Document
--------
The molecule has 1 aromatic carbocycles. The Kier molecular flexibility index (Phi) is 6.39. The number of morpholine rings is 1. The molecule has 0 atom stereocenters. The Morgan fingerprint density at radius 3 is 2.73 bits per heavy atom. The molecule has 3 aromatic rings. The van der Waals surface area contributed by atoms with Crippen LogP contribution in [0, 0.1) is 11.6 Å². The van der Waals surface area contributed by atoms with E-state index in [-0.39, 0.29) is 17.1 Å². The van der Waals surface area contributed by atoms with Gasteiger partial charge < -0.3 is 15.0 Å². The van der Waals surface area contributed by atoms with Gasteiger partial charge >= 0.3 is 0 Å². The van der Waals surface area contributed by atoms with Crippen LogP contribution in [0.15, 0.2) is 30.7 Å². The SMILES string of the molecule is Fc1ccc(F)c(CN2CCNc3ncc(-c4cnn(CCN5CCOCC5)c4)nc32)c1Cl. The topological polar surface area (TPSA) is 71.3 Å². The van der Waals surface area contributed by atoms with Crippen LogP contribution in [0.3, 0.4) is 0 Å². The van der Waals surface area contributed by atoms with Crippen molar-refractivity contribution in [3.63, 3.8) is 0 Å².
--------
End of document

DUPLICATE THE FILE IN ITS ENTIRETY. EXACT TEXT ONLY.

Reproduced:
The molecule has 1 aromatic carbocycles. The Kier molecular flexibility index (Phi) is 6.39. The number of morpholine rings is 1. The molecule has 0 atom stereocenters. The Morgan fingerprint density at radius 3 is 2.73 bits per heavy atom. The molecule has 3 aromatic rings. The van der Waals surface area contributed by atoms with Crippen LogP contribution in [0, 0.1) is 11.6 Å². The van der Waals surface area contributed by atoms with E-state index in [-0.39, 0.29) is 17.1 Å². The van der Waals surface area contributed by atoms with Gasteiger partial charge < -0.3 is 15.0 Å². The van der Waals surface area contributed by atoms with Gasteiger partial charge >= 0.3 is 0 Å². The van der Waals surface area contributed by atoms with Crippen LogP contribution in [0.15, 0.2) is 30.7 Å². The SMILES string of the molecule is Fc1ccc(F)c(CN2CCNc3ncc(-c4cnn(CCN5CCOCC5)c4)nc32)c1Cl. The topological polar surface area (TPSA) is 71.3 Å². The van der Waals surface area contributed by atoms with Crippen LogP contribution in [0.3, 0.4) is 0 Å². The van der Waals surface area contributed by atoms with Crippen molar-refractivity contribution in [3.63, 3.8) is 0 Å².